Coach: P.J. Fleck (fourth season, 55-40 overall, 25-18 at Minnesota).
Rankings: Not ranked.
OFFENSIVE RATING: 7
Averages / national rank
30.0 / 56
407.8 / 55
198.2 / 35
209.6 / 83
DEFENSIVE RATING: 2
Averages / national rank
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34.8 / 100
456.2 / 107
215.6 / 111
240.6 / 75
SPECIALISTS RATING: 3
Averages / national rank
18.38 / 92
4.00 / 101
35.50 / 106
Why you may need Rolaids
1. One of the very best running backs in the nation wears maroon and gold. Mohamed Ibrahim has rushed for 817 yards and 13 touchdowns in just five games, averaging 5.3 yards per carry. Ibrahim has accounted for 82% of Minnesota's total rushing yards, and 13 of the 17 rushing touchdowns. He heads into Saturday's game ninth on Minnesota's all-time rushing yards list despite playing in just 26 games. Ibrahim ran for 84 yards and three TDs against NU last season.
2. Minnesota is much better equipped than Illinois to make Nebraska pay for a lackadaisical effort, and look at what the Illini did to NU a couple of weeks ago. Ibrahim, quarterback Tanner Morgan and a massive offensive line will be ready to punish the Huskers should they stumble around like they did against Illinois coming off a win the previous week. Minnesota has struggled this season, but it hasn't forgotten how to win.
3. Nebraska would do well to avoid a slow start. Minnesota is 21-3 all-time under P.J. Fleck when it scores first, and the Gophers are 24-2 when leading at half. Combined with Nebraska's second-half adventures this season, that's a potentially dangerous spot to be in should the Huskers be on the short end of the scoreboard after two quarters.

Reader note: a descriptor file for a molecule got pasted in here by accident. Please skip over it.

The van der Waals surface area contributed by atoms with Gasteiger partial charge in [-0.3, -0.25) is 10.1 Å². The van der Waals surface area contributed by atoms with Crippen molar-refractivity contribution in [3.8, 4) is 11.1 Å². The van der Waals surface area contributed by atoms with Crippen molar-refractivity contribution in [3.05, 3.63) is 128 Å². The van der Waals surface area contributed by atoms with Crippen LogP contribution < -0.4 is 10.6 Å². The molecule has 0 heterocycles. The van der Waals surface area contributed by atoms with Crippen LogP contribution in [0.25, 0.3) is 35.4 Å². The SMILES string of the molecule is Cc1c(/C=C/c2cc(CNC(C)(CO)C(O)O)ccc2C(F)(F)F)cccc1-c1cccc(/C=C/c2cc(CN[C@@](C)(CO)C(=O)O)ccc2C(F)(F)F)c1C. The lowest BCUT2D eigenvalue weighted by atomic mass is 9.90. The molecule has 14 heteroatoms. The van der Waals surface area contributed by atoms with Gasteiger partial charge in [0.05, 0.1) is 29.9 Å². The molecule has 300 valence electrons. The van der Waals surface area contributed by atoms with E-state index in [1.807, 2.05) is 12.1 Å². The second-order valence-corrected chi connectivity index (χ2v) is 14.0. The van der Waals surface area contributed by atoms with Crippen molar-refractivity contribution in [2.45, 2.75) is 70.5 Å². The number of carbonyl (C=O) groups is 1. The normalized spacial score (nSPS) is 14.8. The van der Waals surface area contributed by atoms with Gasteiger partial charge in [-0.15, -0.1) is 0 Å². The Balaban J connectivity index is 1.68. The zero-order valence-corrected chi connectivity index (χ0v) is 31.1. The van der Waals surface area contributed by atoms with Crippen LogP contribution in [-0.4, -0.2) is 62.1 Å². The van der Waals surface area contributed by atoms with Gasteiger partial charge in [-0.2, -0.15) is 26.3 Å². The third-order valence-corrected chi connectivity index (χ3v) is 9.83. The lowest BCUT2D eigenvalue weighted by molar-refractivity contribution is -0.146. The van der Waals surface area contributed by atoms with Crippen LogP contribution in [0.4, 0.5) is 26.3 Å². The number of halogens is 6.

Why you might chill
1. This is more like the 2018 Minnesota defense that Scott Frost's first Nebraska team shredded than last year's unit that limited NU to seven points. The Gophers are last in the Big Ten and 107th nationally in yards allowed, and last in the league and 100th nationally in points allowed. Of Minnesota's first five opponents, only Illinois failed to score at least 31 points.
2. Minnesota might be rested, but who knows how everything else will look as the Gophers come off a two-week pause to deal with COVID-19 issues. Minnesota will certainly have some rust to knock off, which could translate to another quick start for Nebraska's offense. And with an already shaky Minnesota defensive unit, getting up a couple of scores early could be more than enough for NU.
3. This could very well be it in Memorial Stadium for many of Nebraska's seniors, a group that through everything that has gone on this year, just wanted to play football. All those guys have the option to return next season, and there could still be one more home game in the offing. But emotions will likely be high for what could be the team's final home appearance of 2020. Motivation shouldn't be a problem.
By the numbers
49: The number of individuals in Minnesota's program, 23 players and 26 staffers, who tested positive for COVID-19 from Nov. 19-Dec. 3.
18: Number of consecutive games in which Minnesota quarterback Tanner Morgan had thrown a touchdown pass before that streak ended Nov. 20 against Purdue.
2: The Gophers have attempted just two field goals this season, making both. Opponents are 2-for-8 on field goal tries against Minnesota.
Megan Ryan covers Minnesota football for the Minneapolis Star Tribune.
Do you have any sense for how Minnesota feels about its chances Saturday coming off the two-week pause?
MR: Well, as I’m sure everyone has surmised about a P.J. Fleck program by this point, it’s all about positivity. So I’m confident the message internally is “not letting the circumstances dictate your behavior” and other oft-used Fleckisms. The Gophers have been good in the past about rebounding from bad performances. Obviously, this situation is a little different, with it being a two-week break from football while a significant portion of the team dealt with COVID-19. From my perspective, a lot of these players and staff have to be just mentally drained from this season, the turbulence on and off the field. It wouldn’t shock me if they came out pretty flat at Nebraska this weekend. But at the same time, if a bowl game is their aim, it’s not fully out of reach if they can win the final two games. So there is something still to play for, if they aren’t just totally over 2020 by now, ha-ha. I wouldn’t blame them if they were.
How good has running back Mohamed Ibrahim been this year?